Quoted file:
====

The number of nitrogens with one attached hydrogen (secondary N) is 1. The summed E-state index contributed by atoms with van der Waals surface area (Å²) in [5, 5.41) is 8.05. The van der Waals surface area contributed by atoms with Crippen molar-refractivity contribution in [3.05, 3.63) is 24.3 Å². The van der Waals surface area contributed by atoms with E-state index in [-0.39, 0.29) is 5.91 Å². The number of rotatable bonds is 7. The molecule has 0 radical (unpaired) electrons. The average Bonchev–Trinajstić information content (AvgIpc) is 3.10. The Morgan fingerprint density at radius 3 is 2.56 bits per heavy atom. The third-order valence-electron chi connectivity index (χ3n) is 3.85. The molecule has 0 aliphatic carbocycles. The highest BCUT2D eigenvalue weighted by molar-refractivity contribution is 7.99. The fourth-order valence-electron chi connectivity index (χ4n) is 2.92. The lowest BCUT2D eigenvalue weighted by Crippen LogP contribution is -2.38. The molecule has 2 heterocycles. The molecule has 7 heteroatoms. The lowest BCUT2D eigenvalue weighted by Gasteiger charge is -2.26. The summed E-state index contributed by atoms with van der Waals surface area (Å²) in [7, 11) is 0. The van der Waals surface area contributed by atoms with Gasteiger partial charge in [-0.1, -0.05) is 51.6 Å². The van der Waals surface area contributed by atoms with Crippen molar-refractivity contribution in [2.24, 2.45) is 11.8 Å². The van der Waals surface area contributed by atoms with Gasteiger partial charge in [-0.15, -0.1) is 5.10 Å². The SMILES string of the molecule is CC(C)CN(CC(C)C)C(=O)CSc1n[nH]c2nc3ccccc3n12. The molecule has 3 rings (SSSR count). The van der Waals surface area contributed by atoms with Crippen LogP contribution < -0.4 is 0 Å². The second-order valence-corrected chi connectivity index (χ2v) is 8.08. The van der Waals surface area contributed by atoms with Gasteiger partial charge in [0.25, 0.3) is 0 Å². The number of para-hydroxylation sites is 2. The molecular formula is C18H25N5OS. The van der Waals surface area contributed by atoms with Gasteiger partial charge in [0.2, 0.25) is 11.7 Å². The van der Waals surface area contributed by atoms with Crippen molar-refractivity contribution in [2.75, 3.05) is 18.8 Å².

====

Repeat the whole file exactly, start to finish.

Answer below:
The number of nitrogens with one attached hydrogen (secondary N) is 1. The summed E-state index contributed by atoms with van der Waals surface area (Å²) in [5, 5.41) is 8.05. The van der Waals surface area contributed by atoms with Crippen molar-refractivity contribution in [3.05, 3.63) is 24.3 Å². The van der Waals surface area contributed by atoms with E-state index in [-0.39, 0.29) is 5.91 Å². The number of rotatable bonds is 7. The molecule has 0 radical (unpaired) electrons. The average Bonchev–Trinajstić information content (AvgIpc) is 3.10. The Morgan fingerprint density at radius 3 is 2.56 bits per heavy atom. The third-order valence-electron chi connectivity index (χ3n) is 3.85. The molecule has 0 aliphatic carbocycles. The highest BCUT2D eigenvalue weighted by molar-refractivity contribution is 7.99. The fourth-order valence-electron chi connectivity index (χ4n) is 2.92. The lowest BCUT2D eigenvalue weighted by Crippen LogP contribution is -2.38. The molecule has 2 heterocycles. The molecule has 7 heteroatoms. The lowest BCUT2D eigenvalue weighted by Gasteiger charge is -2.26. The summed E-state index contributed by atoms with van der Waals surface area (Å²) in [7, 11) is 0. The van der Waals surface area contributed by atoms with Gasteiger partial charge in [-0.1, -0.05) is 51.6 Å². The van der Waals surface area contributed by atoms with Crippen molar-refractivity contribution in [2.24, 2.45) is 11.8 Å². The van der Waals surface area contributed by atoms with Gasteiger partial charge in [-0.15, -0.1) is 5.10 Å². The SMILES string of the molecule is CC(C)CN(CC(C)C)C(=O)CSc1n[nH]c2nc3ccccc3n12. The molecule has 3 rings (SSSR count). The van der Waals surface area contributed by atoms with Crippen LogP contribution < -0.4 is 0 Å². The second-order valence-corrected chi connectivity index (χ2v) is 8.08. The van der Waals surface area contributed by atoms with Gasteiger partial charge in [0.25, 0.3) is 0 Å². The number of para-hydroxylation sites is 2. The molecular formula is C18H25N5OS. The van der Waals surface area contributed by atoms with Gasteiger partial charge in [0.2, 0.25) is 11.7 Å². The van der Waals surface area contributed by atoms with Crippen molar-refractivity contribution in [2.75, 3.05) is 18.8 Å².